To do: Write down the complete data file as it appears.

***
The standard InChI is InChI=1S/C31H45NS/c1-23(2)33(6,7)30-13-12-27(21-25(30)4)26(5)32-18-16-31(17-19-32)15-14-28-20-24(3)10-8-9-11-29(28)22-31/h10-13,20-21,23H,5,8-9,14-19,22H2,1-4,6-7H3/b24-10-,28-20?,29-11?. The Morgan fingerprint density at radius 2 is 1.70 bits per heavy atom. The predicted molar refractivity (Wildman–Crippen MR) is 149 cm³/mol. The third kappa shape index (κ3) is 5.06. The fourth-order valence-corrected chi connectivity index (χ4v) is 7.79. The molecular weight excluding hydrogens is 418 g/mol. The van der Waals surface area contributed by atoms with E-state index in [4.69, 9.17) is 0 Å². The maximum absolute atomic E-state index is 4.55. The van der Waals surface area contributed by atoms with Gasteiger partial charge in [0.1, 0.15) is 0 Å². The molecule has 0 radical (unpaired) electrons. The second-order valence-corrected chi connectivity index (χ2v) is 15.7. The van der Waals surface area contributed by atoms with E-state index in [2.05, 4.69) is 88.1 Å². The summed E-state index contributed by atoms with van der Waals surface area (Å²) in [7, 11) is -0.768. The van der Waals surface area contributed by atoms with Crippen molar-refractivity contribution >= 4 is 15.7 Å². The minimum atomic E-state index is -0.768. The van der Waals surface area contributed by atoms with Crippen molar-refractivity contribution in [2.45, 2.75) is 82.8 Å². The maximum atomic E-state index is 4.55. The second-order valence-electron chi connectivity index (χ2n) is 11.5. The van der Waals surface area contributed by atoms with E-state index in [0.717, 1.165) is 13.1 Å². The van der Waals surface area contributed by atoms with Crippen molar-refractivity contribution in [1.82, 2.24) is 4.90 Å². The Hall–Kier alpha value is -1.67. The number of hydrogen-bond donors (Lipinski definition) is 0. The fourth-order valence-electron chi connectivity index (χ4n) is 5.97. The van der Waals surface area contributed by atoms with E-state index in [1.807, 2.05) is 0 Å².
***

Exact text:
The standard InChI is InChI=1S/C31H45NS/c1-23(2)33(6,7)30-13-12-27(21-25(30)4)26(5)32-18-16-31(17-19-32)15-14-28-20-24(3)10-8-9-11-29(28)22-31/h10-13,20-21,23H,5,8-9,14-19,22H2,1-4,6-7H3/b24-10-,28-20?,29-11?. The Morgan fingerprint density at radius 2 is 1.70 bits per heavy atom. The predicted molar refractivity (Wildman–Crippen MR) is 149 cm³/mol. The third kappa shape index (κ3) is 5.06. The fourth-order valence-corrected chi connectivity index (χ4v) is 7.79. The molecular weight excluding hydrogens is 418 g/mol. The van der Waals surface area contributed by atoms with E-state index in [4.69, 9.17) is 0 Å². The maximum absolute atomic E-state index is 4.55. The van der Waals surface area contributed by atoms with Gasteiger partial charge in [0.1, 0.15) is 0 Å². The molecule has 0 radical (unpaired) electrons. The second-order valence-corrected chi connectivity index (χ2v) is 15.7. The van der Waals surface area contributed by atoms with E-state index in [2.05, 4.69) is 88.1 Å². The summed E-state index contributed by atoms with van der Waals surface area (Å²) in [7, 11) is -0.768. The van der Waals surface area contributed by atoms with Crippen molar-refractivity contribution >= 4 is 15.7 Å². The minimum atomic E-state index is -0.768. The van der Waals surface area contributed by atoms with Crippen molar-refractivity contribution in [2.45, 2.75) is 82.8 Å². The maximum atomic E-state index is 4.55. The second-order valence-electron chi connectivity index (χ2n) is 11.5. The van der Waals surface area contributed by atoms with E-state index in [0.717, 1.165) is 13.1 Å². The van der Waals surface area contributed by atoms with Crippen molar-refractivity contribution in [1.82, 2.24) is 4.90 Å². The Hall–Kier alpha value is -1.67. The number of hydrogen-bond donors (Lipinski definition) is 0. The fourth-order valence-electron chi connectivity index (χ4n) is 5.97. The van der Waals surface area contributed by atoms with E-state index in [1.807, 2.05) is 0 Å².